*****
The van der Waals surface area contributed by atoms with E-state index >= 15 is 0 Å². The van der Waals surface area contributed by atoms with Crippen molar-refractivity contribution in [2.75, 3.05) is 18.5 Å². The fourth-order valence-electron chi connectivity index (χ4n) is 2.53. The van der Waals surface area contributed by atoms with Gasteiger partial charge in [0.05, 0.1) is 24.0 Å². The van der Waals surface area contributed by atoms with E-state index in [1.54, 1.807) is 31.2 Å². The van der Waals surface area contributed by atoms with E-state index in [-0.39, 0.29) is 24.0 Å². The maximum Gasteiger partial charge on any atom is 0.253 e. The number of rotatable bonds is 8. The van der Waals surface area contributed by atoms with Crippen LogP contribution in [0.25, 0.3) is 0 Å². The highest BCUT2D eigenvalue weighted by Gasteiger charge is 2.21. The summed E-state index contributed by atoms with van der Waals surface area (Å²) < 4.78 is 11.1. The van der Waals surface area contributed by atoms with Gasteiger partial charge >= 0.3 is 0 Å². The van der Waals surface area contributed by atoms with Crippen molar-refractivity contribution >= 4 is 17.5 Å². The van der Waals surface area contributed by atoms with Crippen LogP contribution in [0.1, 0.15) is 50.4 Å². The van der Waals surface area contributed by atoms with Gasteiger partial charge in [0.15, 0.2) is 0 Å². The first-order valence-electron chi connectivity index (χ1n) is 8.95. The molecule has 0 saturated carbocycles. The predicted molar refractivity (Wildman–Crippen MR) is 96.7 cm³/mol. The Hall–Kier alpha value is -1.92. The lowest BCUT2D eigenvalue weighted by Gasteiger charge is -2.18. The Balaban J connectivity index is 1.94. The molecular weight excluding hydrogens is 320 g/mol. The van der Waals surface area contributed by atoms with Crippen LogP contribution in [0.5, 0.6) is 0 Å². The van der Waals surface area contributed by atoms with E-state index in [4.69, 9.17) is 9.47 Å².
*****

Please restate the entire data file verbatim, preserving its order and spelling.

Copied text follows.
The van der Waals surface area contributed by atoms with E-state index >= 15 is 0 Å². The van der Waals surface area contributed by atoms with Crippen molar-refractivity contribution in [2.75, 3.05) is 18.5 Å². The fourth-order valence-electron chi connectivity index (χ4n) is 2.53. The van der Waals surface area contributed by atoms with Gasteiger partial charge in [0.05, 0.1) is 24.0 Å². The van der Waals surface area contributed by atoms with E-state index in [1.54, 1.807) is 31.2 Å². The van der Waals surface area contributed by atoms with E-state index in [-0.39, 0.29) is 24.0 Å². The maximum Gasteiger partial charge on any atom is 0.253 e. The number of rotatable bonds is 8. The van der Waals surface area contributed by atoms with Crippen LogP contribution in [0.25, 0.3) is 0 Å². The highest BCUT2D eigenvalue weighted by Gasteiger charge is 2.21. The summed E-state index contributed by atoms with van der Waals surface area (Å²) < 4.78 is 11.1. The van der Waals surface area contributed by atoms with Gasteiger partial charge >= 0.3 is 0 Å². The van der Waals surface area contributed by atoms with Crippen molar-refractivity contribution >= 4 is 17.5 Å². The van der Waals surface area contributed by atoms with Crippen LogP contribution in [0.1, 0.15) is 50.4 Å². The van der Waals surface area contributed by atoms with Gasteiger partial charge in [0.15, 0.2) is 0 Å². The first-order valence-electron chi connectivity index (χ1n) is 8.95. The molecule has 0 saturated carbocycles. The predicted molar refractivity (Wildman–Crippen MR) is 96.7 cm³/mol. The Hall–Kier alpha value is -1.92. The lowest BCUT2D eigenvalue weighted by Gasteiger charge is -2.18. The Balaban J connectivity index is 1.94. The molecular weight excluding hydrogens is 320 g/mol. The van der Waals surface area contributed by atoms with Crippen LogP contribution in [0.5, 0.6) is 0 Å². The van der Waals surface area contributed by atoms with E-state index in [4.69, 9.17) is 9.47 Å².